"The educational opportunity for our students to meet face to face with our American Heroes is exceptional," said Teri Oates, Founder, and former Board President of Woodrow Wilson Academy. "They can learn more from talking to those who fought for our freedoms than text books can ever provide."

TGGF is an IRS 501(C)(3) non-profit, tax-exempt charitable organization dedicated to serving war veterans. Their mission is to promote recognition and respect for U.S. and allied war veterans while enhancing historical education for today’s youth. TGGF works to ensure that the dedication and bravery of each veteran is never forgotten, nor the value of their deeds be allowed to disappear.

"We want to make sure that the stories and lessons of World War II are not forgotten, even when there is no one left to tell them," said TGGF Founder and President Timothy Davis. "Preserving the legacy of these heroic men and women will happen most effectively through education and the retelling of stories to younger generations."

Students from Woodrow Wilson Academy, Jefferson Academy, Lincoln Academy, Crown Pointe Academy, The Academy, and Excel Academy will be attending American Hero Day.

"We are excited to see charter schools joining together for such an important and historic event – we applaud and support this joint effort," said Jim Griffin, President of the Colorado League of Charter Schools. "Each and every one of the charter schools involved in this event is focused on rich and meaningful education, and the more we can offer our students in terms of learning, opportunities, and life experiences, the better they will succeed."

"My hope is that the students walk away from this program with a greater understanding of our rich history of fighting for our freedoms, to be impacted by the men and women who serve our country, and to always remember that what we learn today will be forever embedded in their future," said Oates.

For more information about the event, contact Alicia Harms at aharms@tggf.us or for information about The Greatest Generations Foundation, visit http://www.tggf.us/.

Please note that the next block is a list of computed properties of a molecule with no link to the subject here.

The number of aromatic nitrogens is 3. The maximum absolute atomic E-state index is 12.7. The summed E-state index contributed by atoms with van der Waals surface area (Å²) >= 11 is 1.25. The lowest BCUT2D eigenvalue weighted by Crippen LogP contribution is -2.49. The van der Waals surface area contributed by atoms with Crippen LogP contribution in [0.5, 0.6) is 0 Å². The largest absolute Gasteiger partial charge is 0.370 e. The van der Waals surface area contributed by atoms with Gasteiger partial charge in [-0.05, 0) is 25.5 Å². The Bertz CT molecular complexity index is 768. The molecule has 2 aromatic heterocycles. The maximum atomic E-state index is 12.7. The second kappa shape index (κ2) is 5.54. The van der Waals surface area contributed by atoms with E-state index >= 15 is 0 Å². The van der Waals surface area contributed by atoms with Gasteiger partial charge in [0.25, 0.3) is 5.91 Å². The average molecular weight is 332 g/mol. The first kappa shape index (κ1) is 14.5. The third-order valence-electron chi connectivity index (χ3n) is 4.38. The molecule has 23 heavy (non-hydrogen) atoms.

Wednesday, September 22, 2010

Denver's SOAR I Campus Visit






Today I visited the first SOAR campus in Denver Public Schools, which is located at the Evie G. Dennis facility on Green Valley Ranch Blvd off Pena Blvd. The facility has three buildings, one for the elementary school (SOAR), another for the DSST middle school and the third will be used by the DSST high school. There's also a student union, which houses a cafeteria, performance center and full-sized hard wood floor gymnasium. Additionally, there are three athletic fields on the property. A community center/preschool will also be on the site when it is completely built out.

SOAR I has 236 students in grades K-2 and just opened this year. The school will eventually serve students through fifth grade. SOAR II is planned for the Montbello area of DPS.

The Evie G. Dennis facility is the newest built by DPS through bond moneys. It's meant to be a community center in addition to the neighborhood school. The design is multi-functional and although the elementary school currently houses young students, it could also be used for high school students. It's a green facility with pipes under the athletic fields to heat or cool the buildings.

Tuesday, September 21, 2010

Denver School of Science & Technology Receives $1 Million From Oprah's Angel Network

Here's the press release from DSST:

DENVER – DSST Public Schools (DSST) announced today that it has received a $1 million grant from Oprah’s Angel Network to support DSST’s expansion to serve more students in Denver. Oprah announced the gift to DSST on today’s episode of “The Oprah Winfrey Show.” The show features the documentary film Waiting for Superman, which will be released this coming Friday. The movie focuses on the state of public education in the U.S. The documentary focuses on the staggering signs that American children are falling way behind their counterparts in other countries, even as school spending increases.

“DSST Public Schools is thrilled by this national recognition of our work to help more than 1,000 Denver students get a college preparatory education,” said Bill Kurtz, CEO of DSST Public Schools. “Waiting for Superman does an outstanding job of outlining our country’s crisis in public education and the urgency with which we need to act on behalf of students nationwide. DSST is very grateful for the support of Oprah’s Angel Network to help us expand in order to double the number of four year college-ready graduates from Denver Public Schools. “

DSST was one of six high-performing charter networks from around the country featured on the show as examples of public schools that are serving students well. The money received by each school network from Oprah’s Angel Network will be used to expand and open more schools to provide more students with a high-quality college preparatory education.

Oprah’s Angel Network is the foundation launched in 1997 on an episode of “The Oprah Winfrey Show.” Through support from Oprah’s viewers, the Angel Network has awarded funds to hundreds of organizations throughout the United States and in more than 30 countries around the world, helping numerous individuals by improving access to education, protecting basic rights and more.